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Mapping the potential distribution of the Critically Endangered Himalayan Quail Ophrysia superciliosa using proxy species and species distribution modelling

  • JONATHON C. DUNN (a1), GRAEME M. BUCHANAN (a2), RICHARD J. CUTHBERT (a2) (a3), MARK J. WHITTINGHAM (a1) and PHILIP J. K. MCGOWAN (a1)...
Summary

The Critically Endangered Himalayan Quail Ophrysia superciliosa has not been reliably recorded since 1876. Recent searches of historical sites have failed to detect the species, but we estimate an extinction year of 2023 giving us reason to believe that the species may still be extant. Species distribution models can act as a guide for survey efforts, but the current land cover in the historical specimen record locations is unlikely to reflect Himalayan Quail habitat preferences due to extensive modifications. Thus, we investigate the use of two proxy species: Cheer Pheasant Catreus wallechi and Himalayan Monal Lophophorus impejanus that taken together are thought to have macro-habitat requirements that encapsulate those of the Himalayan Quail. After modelling climate and topography space for the Himalayan Quail and these proxy species we find the models for the proxy species have moderate overlap with that of the Himalayan Quail. Models improved with the incorporation of land cover data and when these were overlaid with the Himalayan Quail climate model, we were able to identify suitable areas to target surveys. Using a measure of search effort from recent observations of other galliformes, we identify 923 km2 of suitable habitat surrounding Mussoorie in Northern India that requires further surveys. We conclude with a list of five priority survey sites as a starting point.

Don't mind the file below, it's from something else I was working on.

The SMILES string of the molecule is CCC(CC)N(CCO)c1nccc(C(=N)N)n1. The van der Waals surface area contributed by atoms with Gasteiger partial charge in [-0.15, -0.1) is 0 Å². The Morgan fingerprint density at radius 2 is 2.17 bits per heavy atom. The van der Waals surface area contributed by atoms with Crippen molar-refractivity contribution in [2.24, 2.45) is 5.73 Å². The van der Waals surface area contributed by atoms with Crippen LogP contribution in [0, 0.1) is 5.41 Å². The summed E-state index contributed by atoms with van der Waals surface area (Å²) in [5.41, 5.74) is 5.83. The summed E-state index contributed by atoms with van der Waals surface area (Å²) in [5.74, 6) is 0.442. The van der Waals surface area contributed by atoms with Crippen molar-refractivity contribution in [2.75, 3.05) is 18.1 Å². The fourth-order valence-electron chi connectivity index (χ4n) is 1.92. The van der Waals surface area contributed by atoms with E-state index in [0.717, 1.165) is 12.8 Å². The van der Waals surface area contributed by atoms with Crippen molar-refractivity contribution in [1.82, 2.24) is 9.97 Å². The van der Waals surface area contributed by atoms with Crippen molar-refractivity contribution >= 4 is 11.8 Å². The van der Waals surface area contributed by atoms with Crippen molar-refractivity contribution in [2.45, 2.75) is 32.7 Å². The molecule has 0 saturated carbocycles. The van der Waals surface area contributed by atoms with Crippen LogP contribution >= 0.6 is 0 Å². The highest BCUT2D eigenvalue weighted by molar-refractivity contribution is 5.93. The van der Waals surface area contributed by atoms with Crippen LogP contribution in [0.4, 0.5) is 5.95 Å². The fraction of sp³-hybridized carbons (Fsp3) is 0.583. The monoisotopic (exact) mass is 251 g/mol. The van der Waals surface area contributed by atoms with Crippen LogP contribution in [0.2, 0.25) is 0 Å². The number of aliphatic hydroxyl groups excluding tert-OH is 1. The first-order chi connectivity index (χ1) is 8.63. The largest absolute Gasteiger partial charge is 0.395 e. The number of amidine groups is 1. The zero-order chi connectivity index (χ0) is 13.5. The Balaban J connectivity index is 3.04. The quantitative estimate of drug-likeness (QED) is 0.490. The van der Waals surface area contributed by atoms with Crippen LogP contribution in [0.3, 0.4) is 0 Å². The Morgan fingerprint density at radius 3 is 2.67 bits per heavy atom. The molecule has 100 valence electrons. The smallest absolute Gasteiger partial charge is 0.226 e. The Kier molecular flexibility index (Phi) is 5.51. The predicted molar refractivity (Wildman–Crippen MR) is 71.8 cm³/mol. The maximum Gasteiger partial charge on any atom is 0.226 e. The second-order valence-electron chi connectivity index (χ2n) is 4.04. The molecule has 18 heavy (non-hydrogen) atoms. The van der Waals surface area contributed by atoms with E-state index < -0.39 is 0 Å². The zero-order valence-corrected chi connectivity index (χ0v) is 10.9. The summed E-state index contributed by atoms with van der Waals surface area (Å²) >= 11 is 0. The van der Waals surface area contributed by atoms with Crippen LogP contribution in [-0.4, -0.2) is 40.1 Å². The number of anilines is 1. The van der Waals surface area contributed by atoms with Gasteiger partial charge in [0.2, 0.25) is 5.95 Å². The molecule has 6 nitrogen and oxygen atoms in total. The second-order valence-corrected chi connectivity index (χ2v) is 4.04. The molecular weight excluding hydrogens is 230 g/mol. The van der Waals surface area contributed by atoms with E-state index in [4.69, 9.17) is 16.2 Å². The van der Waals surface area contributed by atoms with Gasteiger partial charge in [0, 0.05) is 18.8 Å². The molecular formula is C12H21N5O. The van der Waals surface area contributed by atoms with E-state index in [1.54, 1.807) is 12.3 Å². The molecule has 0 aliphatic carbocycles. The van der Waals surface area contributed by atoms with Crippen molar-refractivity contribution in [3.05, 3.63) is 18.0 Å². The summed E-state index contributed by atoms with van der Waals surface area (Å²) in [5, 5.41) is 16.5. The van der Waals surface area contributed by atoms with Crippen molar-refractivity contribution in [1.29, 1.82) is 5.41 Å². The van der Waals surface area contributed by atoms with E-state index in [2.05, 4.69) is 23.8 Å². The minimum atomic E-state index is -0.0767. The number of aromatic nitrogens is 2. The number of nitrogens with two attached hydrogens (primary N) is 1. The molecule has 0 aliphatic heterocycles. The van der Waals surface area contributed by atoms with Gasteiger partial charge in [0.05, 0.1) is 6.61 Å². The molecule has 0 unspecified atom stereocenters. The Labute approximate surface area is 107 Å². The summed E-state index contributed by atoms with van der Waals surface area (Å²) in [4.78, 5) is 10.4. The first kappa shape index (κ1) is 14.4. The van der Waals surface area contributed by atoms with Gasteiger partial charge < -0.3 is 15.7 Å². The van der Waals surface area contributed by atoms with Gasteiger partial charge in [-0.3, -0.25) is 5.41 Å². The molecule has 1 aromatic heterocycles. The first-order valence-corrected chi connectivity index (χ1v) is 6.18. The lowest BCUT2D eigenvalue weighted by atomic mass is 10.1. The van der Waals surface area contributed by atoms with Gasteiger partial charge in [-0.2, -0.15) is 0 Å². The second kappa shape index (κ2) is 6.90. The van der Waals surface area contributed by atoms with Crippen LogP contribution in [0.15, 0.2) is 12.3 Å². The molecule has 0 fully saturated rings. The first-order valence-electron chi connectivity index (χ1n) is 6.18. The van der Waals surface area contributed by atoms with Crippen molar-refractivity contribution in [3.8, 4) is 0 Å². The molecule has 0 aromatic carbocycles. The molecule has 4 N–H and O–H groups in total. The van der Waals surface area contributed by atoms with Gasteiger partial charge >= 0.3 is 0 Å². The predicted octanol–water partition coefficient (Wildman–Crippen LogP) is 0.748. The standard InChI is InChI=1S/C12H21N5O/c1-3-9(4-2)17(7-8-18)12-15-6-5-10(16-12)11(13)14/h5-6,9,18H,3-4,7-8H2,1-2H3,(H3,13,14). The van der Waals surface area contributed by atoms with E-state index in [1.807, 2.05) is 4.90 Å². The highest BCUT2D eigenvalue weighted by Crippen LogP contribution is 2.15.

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      Mapping the potential distribution of the Critically Endangered Himalayan Quail Ophrysia superciliosa using proxy species and species distribution modelling
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Copyright
This is an Open Access article, distributed under the terms of the Creative Commons Attribution licence (http://creativecommons.org/licenses/by/3.0/), which permits unrestricted re-use, distribution, and reproduction in any medium, provided the original work is properly cited.
Corresponding author
*Author for correspondence; email: j.c.dunn@newcastle.ac.uk
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